Courtesy of Back on My Feet
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Having graduated in the top 10% of Reserve Officer Training Corp (ROTC) cadets nationwide in 2012, Pat Robinson was ready to take on a career in the Air Force full speed ahead.

Despite her stellar performance in the classroom and training grounds, Robinson feared other habits she'd picked up at Ohio University had sent her down the wrong tracks.

First stationed near Panama City, Florida, Robinson became reliant on alcohol while serving as an air battle manager student. After barnstorming through Atlanta's nightclubs on New Year's Eve, Robinson failed a drug test and lied to her commanding officer about the results.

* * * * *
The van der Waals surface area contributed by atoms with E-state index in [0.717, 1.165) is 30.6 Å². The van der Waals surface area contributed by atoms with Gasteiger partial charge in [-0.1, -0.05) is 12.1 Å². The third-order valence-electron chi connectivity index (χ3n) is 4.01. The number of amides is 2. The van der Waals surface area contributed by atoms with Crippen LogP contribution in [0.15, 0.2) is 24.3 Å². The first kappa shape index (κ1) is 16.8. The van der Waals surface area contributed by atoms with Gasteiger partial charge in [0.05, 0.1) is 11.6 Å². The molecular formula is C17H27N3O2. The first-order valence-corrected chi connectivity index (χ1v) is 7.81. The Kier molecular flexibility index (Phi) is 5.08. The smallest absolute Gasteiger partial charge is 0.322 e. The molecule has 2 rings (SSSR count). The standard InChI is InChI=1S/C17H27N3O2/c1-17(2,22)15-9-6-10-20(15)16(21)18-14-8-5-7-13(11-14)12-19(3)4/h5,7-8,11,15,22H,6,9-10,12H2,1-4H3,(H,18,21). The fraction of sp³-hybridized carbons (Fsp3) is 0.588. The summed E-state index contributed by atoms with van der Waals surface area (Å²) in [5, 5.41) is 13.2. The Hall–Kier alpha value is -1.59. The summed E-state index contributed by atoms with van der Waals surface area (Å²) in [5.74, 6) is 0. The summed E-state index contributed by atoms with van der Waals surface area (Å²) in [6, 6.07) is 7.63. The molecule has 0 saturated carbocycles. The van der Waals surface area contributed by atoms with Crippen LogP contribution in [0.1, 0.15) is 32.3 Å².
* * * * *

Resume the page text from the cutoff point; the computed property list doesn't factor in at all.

Eleven months later, she was dismissed. Feeling ashamed and directionless, Robinson briefly returned home to Cleveland before venturing west to look for work in San Francisco.

After a brief stint working at a paint store, Robinson found herself without a source of income and was relegated to living in her car. Robinson's garbage can soon became littered with parking tickets and her car was towed. Golden Gate Park's cool grass soon replaced her bed.

"My substance abuse spiraled very quickly," Robinson said. "You name it, I probably used it. Very quickly I contracted HIV and Hepatitis C. I was arrested again and again and was finally charged and sentenced to substance abuse treatment."

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Courtesy of Back on My Feet